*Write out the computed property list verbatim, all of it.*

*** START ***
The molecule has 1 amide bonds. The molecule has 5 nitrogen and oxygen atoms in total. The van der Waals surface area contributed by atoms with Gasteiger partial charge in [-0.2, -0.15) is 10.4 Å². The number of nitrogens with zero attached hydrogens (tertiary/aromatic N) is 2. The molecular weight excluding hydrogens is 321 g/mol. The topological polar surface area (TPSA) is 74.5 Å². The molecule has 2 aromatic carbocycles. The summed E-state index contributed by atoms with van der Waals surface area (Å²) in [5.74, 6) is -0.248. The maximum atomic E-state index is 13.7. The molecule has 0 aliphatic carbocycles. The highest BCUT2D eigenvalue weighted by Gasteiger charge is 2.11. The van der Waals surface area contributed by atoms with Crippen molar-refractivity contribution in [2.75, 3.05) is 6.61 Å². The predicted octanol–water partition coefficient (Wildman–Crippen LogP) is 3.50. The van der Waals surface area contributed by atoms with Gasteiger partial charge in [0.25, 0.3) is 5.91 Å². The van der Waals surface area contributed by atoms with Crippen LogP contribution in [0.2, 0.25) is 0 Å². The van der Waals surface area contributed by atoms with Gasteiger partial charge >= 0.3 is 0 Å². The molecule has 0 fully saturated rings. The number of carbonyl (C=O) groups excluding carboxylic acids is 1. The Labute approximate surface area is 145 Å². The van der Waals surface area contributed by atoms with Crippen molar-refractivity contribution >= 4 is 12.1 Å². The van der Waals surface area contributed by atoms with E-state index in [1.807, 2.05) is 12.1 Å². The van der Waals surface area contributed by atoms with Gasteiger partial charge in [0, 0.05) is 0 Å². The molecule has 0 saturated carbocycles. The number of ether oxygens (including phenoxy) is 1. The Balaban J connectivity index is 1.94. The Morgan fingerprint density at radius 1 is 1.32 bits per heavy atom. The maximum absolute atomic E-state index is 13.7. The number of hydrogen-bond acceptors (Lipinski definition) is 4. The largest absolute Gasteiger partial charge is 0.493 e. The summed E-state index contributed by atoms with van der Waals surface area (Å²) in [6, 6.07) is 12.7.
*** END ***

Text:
The molecule has 1 amide bonds. The molecule has 5 nitrogen and oxygen atoms in total. The van der Waals surface area contributed by atoms with Gasteiger partial charge in [-0.2, -0.15) is 10.4 Å². The number of nitrogens with zero attached hydrogens (tertiary/aromatic N) is 2. The molecular weight excluding hydrogens is 321 g/mol. The topological polar surface area (TPSA) is 74.5 Å². The molecule has 2 aromatic carbocycles. The summed E-state index contributed by atoms with van der Waals surface area (Å²) in [5.74, 6) is -0.248. The maximum atomic E-state index is 13.7. The molecule has 0 aliphatic carbocycles. The highest BCUT2D eigenvalue weighted by Gasteiger charge is 2.11. The van der Waals surface area contributed by atoms with Crippen molar-refractivity contribution in [2.75, 3.05) is 6.61 Å². The predicted octanol–water partition coefficient (Wildman–Crippen LogP) is 3.50. The van der Waals surface area contributed by atoms with Gasteiger partial charge in [0.25, 0.3) is 5.91 Å². The van der Waals surface area contributed by atoms with Crippen LogP contribution in [0.2, 0.25) is 0 Å². The van der Waals surface area contributed by atoms with Gasteiger partial charge >= 0.3 is 0 Å². The molecule has 0 fully saturated rings. The number of carbonyl (C=O) groups excluding carboxylic acids is 1. The Labute approximate surface area is 145 Å². The van der Waals surface area contributed by atoms with Crippen molar-refractivity contribution >= 4 is 12.1 Å². The van der Waals surface area contributed by atoms with E-state index in [1.807, 2.05) is 12.1 Å². The van der Waals surface area contributed by atoms with Gasteiger partial charge in [0, 0.05) is 0 Å². The molecule has 0 saturated carbocycles. The number of ether oxygens (including phenoxy) is 1. The Balaban J connectivity index is 1.94. The Morgan fingerprint density at radius 1 is 1.32 bits per heavy atom. The maximum absolute atomic E-state index is 13.7. The number of hydrogen-bond acceptors (Lipinski definition) is 4. The largest absolute Gasteiger partial charge is 0.493 e. The summed E-state index contributed by atoms with van der Waals surface area (Å²) in [6, 6.07) is 12.7.